FPI Overnight Brief: December 2, 2011


The United Nations declared Thursday that Syria was in a state of civil war, as the death toll from nearly nine months of bloodshed rose to more than 4,000 people and more soldiers were reported to have defected from the army to join an armed uprising against President Bashar al-Assad. – New York Times

In a significant display of unity, Syrian military defectors fighting to unseat President Bashar Assad have agreed to scale back their campaign and coordinate with the main civilian opposition bloc, according to representatives of both groups. – Los Angeles Times

A Syrian government run by the country's main opposition group would cut Damascus's military relationship to Iran and end arms supplies to Middle East militant groups such as Hezbollah and Hamas, the group's leader said, raising the prospect of a dramatic realignment of powers at region's core. – Wall Street Journal (subscription required)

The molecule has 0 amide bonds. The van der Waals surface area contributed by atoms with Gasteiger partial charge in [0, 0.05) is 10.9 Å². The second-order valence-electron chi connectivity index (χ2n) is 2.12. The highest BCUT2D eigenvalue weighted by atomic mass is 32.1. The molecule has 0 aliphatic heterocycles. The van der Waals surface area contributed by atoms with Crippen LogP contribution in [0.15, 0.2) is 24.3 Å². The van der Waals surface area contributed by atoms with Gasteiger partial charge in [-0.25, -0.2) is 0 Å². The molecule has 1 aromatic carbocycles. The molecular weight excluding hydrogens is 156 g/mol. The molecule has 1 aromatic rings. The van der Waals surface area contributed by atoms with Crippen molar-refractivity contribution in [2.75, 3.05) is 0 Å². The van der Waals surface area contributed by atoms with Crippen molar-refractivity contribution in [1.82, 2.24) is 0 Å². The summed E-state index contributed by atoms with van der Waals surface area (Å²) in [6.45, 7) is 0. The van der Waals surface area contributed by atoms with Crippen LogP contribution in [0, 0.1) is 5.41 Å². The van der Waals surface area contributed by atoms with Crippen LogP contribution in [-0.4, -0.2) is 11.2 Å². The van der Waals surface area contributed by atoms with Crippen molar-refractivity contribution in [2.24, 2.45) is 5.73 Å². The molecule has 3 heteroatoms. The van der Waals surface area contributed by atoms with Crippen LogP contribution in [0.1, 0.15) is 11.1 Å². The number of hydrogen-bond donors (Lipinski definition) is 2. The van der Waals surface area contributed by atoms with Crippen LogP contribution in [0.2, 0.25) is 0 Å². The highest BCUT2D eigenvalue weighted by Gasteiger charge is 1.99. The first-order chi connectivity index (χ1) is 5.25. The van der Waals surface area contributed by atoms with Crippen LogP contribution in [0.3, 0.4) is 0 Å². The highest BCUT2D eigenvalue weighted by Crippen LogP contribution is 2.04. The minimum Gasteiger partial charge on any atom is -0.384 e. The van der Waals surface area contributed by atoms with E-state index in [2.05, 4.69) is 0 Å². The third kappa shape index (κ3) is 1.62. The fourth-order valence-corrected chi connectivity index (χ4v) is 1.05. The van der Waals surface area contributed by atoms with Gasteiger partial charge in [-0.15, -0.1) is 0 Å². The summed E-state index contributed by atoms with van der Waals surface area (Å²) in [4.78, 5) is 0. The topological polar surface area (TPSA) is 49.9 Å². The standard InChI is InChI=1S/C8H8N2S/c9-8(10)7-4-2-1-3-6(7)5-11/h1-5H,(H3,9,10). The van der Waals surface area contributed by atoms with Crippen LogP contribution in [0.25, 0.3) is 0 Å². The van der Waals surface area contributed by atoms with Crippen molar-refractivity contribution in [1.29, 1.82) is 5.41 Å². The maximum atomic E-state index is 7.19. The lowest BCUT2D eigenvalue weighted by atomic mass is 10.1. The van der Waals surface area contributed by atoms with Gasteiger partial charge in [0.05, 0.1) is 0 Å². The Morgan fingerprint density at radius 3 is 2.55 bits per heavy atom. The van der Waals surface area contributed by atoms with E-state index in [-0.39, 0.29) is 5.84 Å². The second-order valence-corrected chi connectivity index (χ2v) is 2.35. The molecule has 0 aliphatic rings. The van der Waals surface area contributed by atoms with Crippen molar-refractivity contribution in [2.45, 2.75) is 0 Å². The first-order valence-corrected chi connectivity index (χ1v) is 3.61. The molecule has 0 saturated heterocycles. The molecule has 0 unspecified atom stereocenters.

The UN's human rights chief has called for the situation in Syria to be referred to the International Criminal Court over allegations that the Syrian regime's crackdown on opposition protesters has led to crimes against humanity. – Radio Free Europe/Radio Liberty

United Nations High Commissioner for Human Rights Navi Pillay called on Friday for the international community to take action to protect the civilian population in Syria from "ruthless repression" as the country slides into civil war. - Reuters

The United States, European Union and Arab League blacklisted Syrian VIPs and companies on Thursday to force an end to the military crackdown on protesters challenging the rule of President Bashar al-Assad. - Reuters

Russia has delivered supersonic cruise missiles to Syria despite the violence shaking the Arab country and Israel's furious condemnation of the deal, a news report said on Dec. 1. - AFP